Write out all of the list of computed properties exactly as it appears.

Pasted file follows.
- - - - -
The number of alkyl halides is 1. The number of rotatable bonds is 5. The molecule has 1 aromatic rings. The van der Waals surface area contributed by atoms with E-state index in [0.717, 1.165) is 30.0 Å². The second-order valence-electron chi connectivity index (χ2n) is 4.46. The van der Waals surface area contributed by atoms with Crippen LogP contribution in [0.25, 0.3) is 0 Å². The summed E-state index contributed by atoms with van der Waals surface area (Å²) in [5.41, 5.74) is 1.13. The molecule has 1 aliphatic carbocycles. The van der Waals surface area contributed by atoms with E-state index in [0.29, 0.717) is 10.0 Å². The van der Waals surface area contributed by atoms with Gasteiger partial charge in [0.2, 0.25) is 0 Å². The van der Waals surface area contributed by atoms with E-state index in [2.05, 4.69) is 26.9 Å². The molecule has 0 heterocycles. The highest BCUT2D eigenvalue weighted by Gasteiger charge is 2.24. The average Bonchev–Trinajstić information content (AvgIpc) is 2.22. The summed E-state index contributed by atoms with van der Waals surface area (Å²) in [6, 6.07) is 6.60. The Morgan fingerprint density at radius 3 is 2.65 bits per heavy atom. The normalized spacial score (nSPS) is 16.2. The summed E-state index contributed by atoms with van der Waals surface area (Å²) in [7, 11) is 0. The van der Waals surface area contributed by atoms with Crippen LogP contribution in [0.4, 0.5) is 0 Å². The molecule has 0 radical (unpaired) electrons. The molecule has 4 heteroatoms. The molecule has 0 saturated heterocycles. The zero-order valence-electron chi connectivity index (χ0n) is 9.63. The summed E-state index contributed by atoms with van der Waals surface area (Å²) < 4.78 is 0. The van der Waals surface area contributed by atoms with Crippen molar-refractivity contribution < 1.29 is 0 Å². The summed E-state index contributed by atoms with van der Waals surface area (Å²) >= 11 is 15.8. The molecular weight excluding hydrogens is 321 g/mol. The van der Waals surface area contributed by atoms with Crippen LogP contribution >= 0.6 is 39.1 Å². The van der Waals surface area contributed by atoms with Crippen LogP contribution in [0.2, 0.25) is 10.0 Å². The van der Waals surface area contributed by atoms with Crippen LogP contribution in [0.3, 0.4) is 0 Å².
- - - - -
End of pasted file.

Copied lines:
The number of alkyl halides is 1. The number of rotatable bonds is 5. The molecule has 1 aromatic rings. The van der Waals surface area contributed by atoms with E-state index in [0.717, 1.165) is 30.0 Å². The second-order valence-electron chi connectivity index (χ2n) is 4.46. The van der Waals surface area contributed by atoms with Crippen LogP contribution in [0.25, 0.3) is 0 Å². The summed E-state index contributed by atoms with van der Waals surface area (Å²) in [5.41, 5.74) is 1.13. The molecule has 1 aliphatic carbocycles. The van der Waals surface area contributed by atoms with E-state index in [0.29, 0.717) is 10.0 Å². The van der Waals surface area contributed by atoms with Gasteiger partial charge in [0.2, 0.25) is 0 Å². The van der Waals surface area contributed by atoms with E-state index in [2.05, 4.69) is 26.9 Å². The molecule has 0 heterocycles. The highest BCUT2D eigenvalue weighted by Gasteiger charge is 2.24. The average Bonchev–Trinajstić information content (AvgIpc) is 2.22. The summed E-state index contributed by atoms with van der Waals surface area (Å²) in [6, 6.07) is 6.60. The Morgan fingerprint density at radius 3 is 2.65 bits per heavy atom. The normalized spacial score (nSPS) is 16.2. The summed E-state index contributed by atoms with van der Waals surface area (Å²) in [7, 11) is 0. The van der Waals surface area contributed by atoms with Crippen LogP contribution in [0.4, 0.5) is 0 Å². The molecule has 0 radical (unpaired) electrons. The molecule has 4 heteroatoms. The molecule has 0 saturated heterocycles. The zero-order valence-electron chi connectivity index (χ0n) is 9.63. The summed E-state index contributed by atoms with van der Waals surface area (Å²) < 4.78 is 0. The van der Waals surface area contributed by atoms with Crippen molar-refractivity contribution < 1.29 is 0 Å². The summed E-state index contributed by atoms with van der Waals surface area (Å²) >= 11 is 15.8. The molecular weight excluding hydrogens is 321 g/mol. The van der Waals surface area contributed by atoms with Crippen LogP contribution >= 0.6 is 39.1 Å². The van der Waals surface area contributed by atoms with Crippen LogP contribution in [0.2, 0.25) is 10.0 Å². The van der Waals surface area contributed by atoms with Crippen LogP contribution in [0.3, 0.4) is 0 Å².